Artist signs welcoming mural, completes beautiful addition to CBD

Published: 28 July 2021

Welcoming mural panel members (from left) building owner Brian Davidson, Ashburton Art Gallery and Heritage Centre director Shirin Khosraviani, Council's Welcoming Communities' advisor Janice McKay, artist Koryu Aoshima, Ashburton District Deputy Mayor Liz McMillan, Ashburton Youth Council member John Magyaya and Tiipene Philip, of Hakatere Marae.

Ashburton’s new welcoming mural has been described as a positive and happy addition to the urban landscape.

The mural was officially finished on Saturday (24 July) when artist Koryu Aoshima added his signature to the street art that stretches 27 metres along the southern side of the Armadillo’s building on the corner of Burnett and Cass Streets.

The final flourish was witnessed by Ashburton District Deputy Mayor Liz McMillan, mural panel members, and others who have been involved in its evolution.

Koryu said it was significant to him that the mural was launched at the same time as the opening of the Olympic games in his homeland Japan.

He said seeing the flags of the world come together was aligned with his inspiration to paint a rainbow flag on the mural, representing people around the world coming together in Ashburton.

Building owner Brian Davidson praised Koryu’s talent and said he had spent a lot of time watching him work; others had watched the mural progress with interest too and been inspired.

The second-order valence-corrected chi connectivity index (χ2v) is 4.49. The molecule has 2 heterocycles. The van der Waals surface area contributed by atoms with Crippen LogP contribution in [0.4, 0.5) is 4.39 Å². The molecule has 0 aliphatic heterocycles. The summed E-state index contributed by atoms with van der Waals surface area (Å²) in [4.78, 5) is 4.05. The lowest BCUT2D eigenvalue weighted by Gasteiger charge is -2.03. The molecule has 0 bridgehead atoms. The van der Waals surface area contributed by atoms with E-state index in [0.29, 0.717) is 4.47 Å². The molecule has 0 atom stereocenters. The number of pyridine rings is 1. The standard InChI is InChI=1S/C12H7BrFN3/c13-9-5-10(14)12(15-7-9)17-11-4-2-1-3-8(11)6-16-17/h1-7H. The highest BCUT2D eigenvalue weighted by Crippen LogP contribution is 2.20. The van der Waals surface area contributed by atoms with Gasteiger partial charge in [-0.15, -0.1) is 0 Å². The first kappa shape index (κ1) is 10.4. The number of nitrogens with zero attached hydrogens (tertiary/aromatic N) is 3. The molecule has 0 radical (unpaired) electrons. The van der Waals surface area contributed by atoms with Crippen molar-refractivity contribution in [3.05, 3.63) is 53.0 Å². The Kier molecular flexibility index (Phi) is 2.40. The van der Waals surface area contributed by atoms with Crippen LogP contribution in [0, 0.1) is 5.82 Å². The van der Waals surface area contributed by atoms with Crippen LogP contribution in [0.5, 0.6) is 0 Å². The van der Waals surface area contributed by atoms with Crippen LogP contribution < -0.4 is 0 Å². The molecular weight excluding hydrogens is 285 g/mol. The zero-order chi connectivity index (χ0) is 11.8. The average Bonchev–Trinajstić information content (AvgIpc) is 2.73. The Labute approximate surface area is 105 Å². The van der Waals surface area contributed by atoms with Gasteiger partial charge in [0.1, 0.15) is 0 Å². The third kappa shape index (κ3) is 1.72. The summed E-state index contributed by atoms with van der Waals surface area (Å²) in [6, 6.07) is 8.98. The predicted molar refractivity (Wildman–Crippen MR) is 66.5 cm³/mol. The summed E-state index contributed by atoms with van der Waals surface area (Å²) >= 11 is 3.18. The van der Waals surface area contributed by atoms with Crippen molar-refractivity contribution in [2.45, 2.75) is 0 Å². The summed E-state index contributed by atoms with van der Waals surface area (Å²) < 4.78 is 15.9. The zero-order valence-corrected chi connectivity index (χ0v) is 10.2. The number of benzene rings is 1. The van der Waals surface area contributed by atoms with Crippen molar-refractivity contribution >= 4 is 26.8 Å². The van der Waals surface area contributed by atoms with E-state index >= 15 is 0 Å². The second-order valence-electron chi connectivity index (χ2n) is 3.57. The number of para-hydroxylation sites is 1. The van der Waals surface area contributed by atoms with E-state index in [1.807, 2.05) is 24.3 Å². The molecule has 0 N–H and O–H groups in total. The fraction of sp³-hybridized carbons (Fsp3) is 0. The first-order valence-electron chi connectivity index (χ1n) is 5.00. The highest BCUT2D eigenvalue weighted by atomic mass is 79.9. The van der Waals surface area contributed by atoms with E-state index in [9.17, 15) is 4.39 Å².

He said street art had come a long way in 30 years and was pleased to see the mural had been painted in collaboration with the Ashburton District Council and Government.

Tiipene Philip of the Hakatere Marae said the Maori name Hakatere had been used to describe Ashburton at least 800 years ago and he was pleased to see the artwork respect that connection.

The mural was described by those at the celebration ceremony as a beautiful addition to the CBD and street art that captured a sense of belonging and invited people to engage, with its film frame for selfies and photographs.

The Welcoming Communities project sought ideas for the mural from the community and then invited artists to submit designs. Over 600 people took part in a public vote and Koryu’s design was selected.

The Ministry for Business, Innovation and Employment supplied funding for the project and it was also supported by Resene, Armadillo’s, Gordon Harris, Steeltech, and Spraymarks.

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